Then came a fleet of unfamiliar lorries, driven by unfamiliar people, and laden with food, medicines and clothing for the swelling refugee camps.
The aid had been collected by Sinhalese from the south who had been at war with the northern Tamils for two decades over the Tamils' struggle for a separate homeland. The homeless Tamils, camped out in a school yard, looked on with astonishment at their visitors bearing gifts.
"We were amazed," Francis Fernando, a fisherman who had lost his home and 15 members of his family, said. "This is the first time that people from the south have ever come here. They have been our enemies for many wars. All we have ever known is conflict but now when help was most needed, it was they who came to help us."
As war-battered Sri Lanka reels under the scale of the tsunami tragedy, one faint hope has emerged: that from this disaster might spring the seeds of a peace that only two weeks ago looked in grave peril.
A ceasefire signed three years ago seemed on the verge of breaking down; Tigers openly recruited, urging people to join for a "return to war". A senior Norwegian mediator who flew in for emergency talks left again, giving warning that the peace process was in "serious jeopardy".
Now amid the devastation of the tsunami, that struck both the Tamil north and east and the Sinhalese south with indiscriminate force, there is cause for hope. When disaster struck, the Tigers called for direct help, saying that the Government was discriminating against their areas over aid distribution. The Government reacted angrily and tensions rose. But as aid has begun to make its way out to all areas, those under Tamil control have seen an unprecedented co-operation between the former enemies at grassroots level and a plea for peace from those most affected.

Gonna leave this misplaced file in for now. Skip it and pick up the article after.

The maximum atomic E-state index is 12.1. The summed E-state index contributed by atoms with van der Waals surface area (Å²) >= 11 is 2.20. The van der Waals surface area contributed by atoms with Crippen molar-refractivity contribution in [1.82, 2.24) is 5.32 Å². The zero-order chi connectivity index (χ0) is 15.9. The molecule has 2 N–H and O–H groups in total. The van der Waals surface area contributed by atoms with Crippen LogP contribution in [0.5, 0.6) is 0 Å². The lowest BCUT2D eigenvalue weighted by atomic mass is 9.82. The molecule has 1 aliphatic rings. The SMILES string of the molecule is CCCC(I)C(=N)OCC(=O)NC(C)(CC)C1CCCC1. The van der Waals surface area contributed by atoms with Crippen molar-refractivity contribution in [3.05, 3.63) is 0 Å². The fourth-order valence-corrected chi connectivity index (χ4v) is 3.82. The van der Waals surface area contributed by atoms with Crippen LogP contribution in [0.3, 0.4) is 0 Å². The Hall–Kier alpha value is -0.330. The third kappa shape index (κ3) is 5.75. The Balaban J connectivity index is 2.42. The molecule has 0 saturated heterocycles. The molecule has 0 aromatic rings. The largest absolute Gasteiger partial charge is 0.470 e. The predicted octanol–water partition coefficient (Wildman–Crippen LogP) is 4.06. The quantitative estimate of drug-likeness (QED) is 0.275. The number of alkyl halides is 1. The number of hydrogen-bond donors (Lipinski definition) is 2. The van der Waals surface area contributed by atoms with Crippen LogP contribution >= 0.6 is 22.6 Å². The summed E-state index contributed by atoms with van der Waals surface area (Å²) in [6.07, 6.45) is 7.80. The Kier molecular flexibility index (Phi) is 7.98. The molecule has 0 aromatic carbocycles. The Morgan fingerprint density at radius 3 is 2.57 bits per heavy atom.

The Tamil northeast is perhaps Sri Lanka's worst affected area because people here had so little. Mr Fernando was a subsistence fisherman, catching and selling just enough each day to feed and clothe his family. Now his boat and home are smashed.
After the disaster a television company with channels in Tamil and Sinhalese mobilised support from the wealthier south, gathered donations and rushed aid to stricken Mullaittivu. At the camp in Vidyananda College, that help was gratefully received.
"I think we would have died without this," Samadhamaraja, a homeless fisherman, said tearfully as he clutched a clothing parcel. "We don't want war any more, we want peace. We are wondering and hoping that through this we can achieve peace, that both sides will see sense and help us."
Next to the camp a Tiger cemetery stretches away, a reminder of how many lives have already been lost. However, that pain has been no insulation against this latest tragedy. All around are blank, shocked faces; people sit, quietly crying.
What is not known is the Tigers' military losses. Tiger rebels were said by government sources to have set fire to a refugee camp yesterday, causing some 60 families who had defied them and accepted aid to flee to another shelter.